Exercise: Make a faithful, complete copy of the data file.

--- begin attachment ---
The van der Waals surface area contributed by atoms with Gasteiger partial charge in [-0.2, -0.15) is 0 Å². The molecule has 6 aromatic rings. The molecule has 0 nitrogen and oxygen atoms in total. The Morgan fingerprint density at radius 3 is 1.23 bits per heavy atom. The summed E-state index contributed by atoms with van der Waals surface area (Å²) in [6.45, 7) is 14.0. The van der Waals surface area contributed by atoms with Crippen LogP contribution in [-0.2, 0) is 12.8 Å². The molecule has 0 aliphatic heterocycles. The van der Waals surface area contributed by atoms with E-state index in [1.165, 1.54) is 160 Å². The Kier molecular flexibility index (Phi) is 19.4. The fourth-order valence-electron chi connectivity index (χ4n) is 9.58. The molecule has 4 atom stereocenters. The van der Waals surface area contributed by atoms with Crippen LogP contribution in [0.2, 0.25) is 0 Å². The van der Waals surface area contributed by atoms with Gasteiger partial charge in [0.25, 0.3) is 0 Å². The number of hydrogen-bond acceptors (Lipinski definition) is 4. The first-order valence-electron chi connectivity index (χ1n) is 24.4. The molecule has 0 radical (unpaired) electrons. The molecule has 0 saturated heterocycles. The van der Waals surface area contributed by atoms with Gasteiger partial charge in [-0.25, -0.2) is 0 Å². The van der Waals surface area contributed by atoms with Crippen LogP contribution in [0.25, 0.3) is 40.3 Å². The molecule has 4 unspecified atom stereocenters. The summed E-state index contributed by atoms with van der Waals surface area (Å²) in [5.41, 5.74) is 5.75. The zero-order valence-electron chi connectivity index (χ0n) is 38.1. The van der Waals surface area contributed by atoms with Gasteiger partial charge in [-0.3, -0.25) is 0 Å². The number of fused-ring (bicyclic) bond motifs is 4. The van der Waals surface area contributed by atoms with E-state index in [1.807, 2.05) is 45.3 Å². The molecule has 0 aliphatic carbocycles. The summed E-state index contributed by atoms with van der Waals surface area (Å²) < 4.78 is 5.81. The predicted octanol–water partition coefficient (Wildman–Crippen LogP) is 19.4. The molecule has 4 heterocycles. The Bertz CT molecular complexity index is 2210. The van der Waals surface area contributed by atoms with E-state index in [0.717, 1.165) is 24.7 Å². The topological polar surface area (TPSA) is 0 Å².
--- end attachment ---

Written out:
The van der Waals surface area contributed by atoms with Gasteiger partial charge in [-0.2, -0.15) is 0 Å². The molecule has 6 aromatic rings. The molecule has 0 nitrogen and oxygen atoms in total. The Morgan fingerprint density at radius 3 is 1.23 bits per heavy atom. The summed E-state index contributed by atoms with van der Waals surface area (Å²) in [6.45, 7) is 14.0. The van der Waals surface area contributed by atoms with Crippen LogP contribution in [-0.2, 0) is 12.8 Å². The molecule has 0 aliphatic heterocycles. The van der Waals surface area contributed by atoms with E-state index in [1.165, 1.54) is 160 Å². The Kier molecular flexibility index (Phi) is 19.4. The fourth-order valence-electron chi connectivity index (χ4n) is 9.58. The molecule has 4 atom stereocenters. The van der Waals surface area contributed by atoms with Crippen LogP contribution in [0.2, 0.25) is 0 Å². The van der Waals surface area contributed by atoms with Gasteiger partial charge in [0.25, 0.3) is 0 Å². The number of hydrogen-bond acceptors (Lipinski definition) is 4. The first-order valence-electron chi connectivity index (χ1n) is 24.4. The molecule has 0 radical (unpaired) electrons. The molecule has 0 saturated heterocycles. The van der Waals surface area contributed by atoms with Gasteiger partial charge in [-0.25, -0.2) is 0 Å². The van der Waals surface area contributed by atoms with Crippen LogP contribution in [0.25, 0.3) is 40.3 Å². The molecule has 4 unspecified atom stereocenters. The summed E-state index contributed by atoms with van der Waals surface area (Å²) in [5.41, 5.74) is 5.75. The zero-order valence-electron chi connectivity index (χ0n) is 38.1. The van der Waals surface area contributed by atoms with Gasteiger partial charge in [-0.3, -0.25) is 0 Å². The number of fused-ring (bicyclic) bond motifs is 4. The van der Waals surface area contributed by atoms with E-state index in [1.807, 2.05) is 45.3 Å². The molecule has 0 aliphatic carbocycles. The summed E-state index contributed by atoms with van der Waals surface area (Å²) < 4.78 is 5.81. The predicted octanol–water partition coefficient (Wildman–Crippen LogP) is 19.4. The molecule has 4 heterocycles. The Bertz CT molecular complexity index is 2210. The van der Waals surface area contributed by atoms with E-state index in [0.717, 1.165) is 24.7 Å². The topological polar surface area (TPSA) is 0 Å².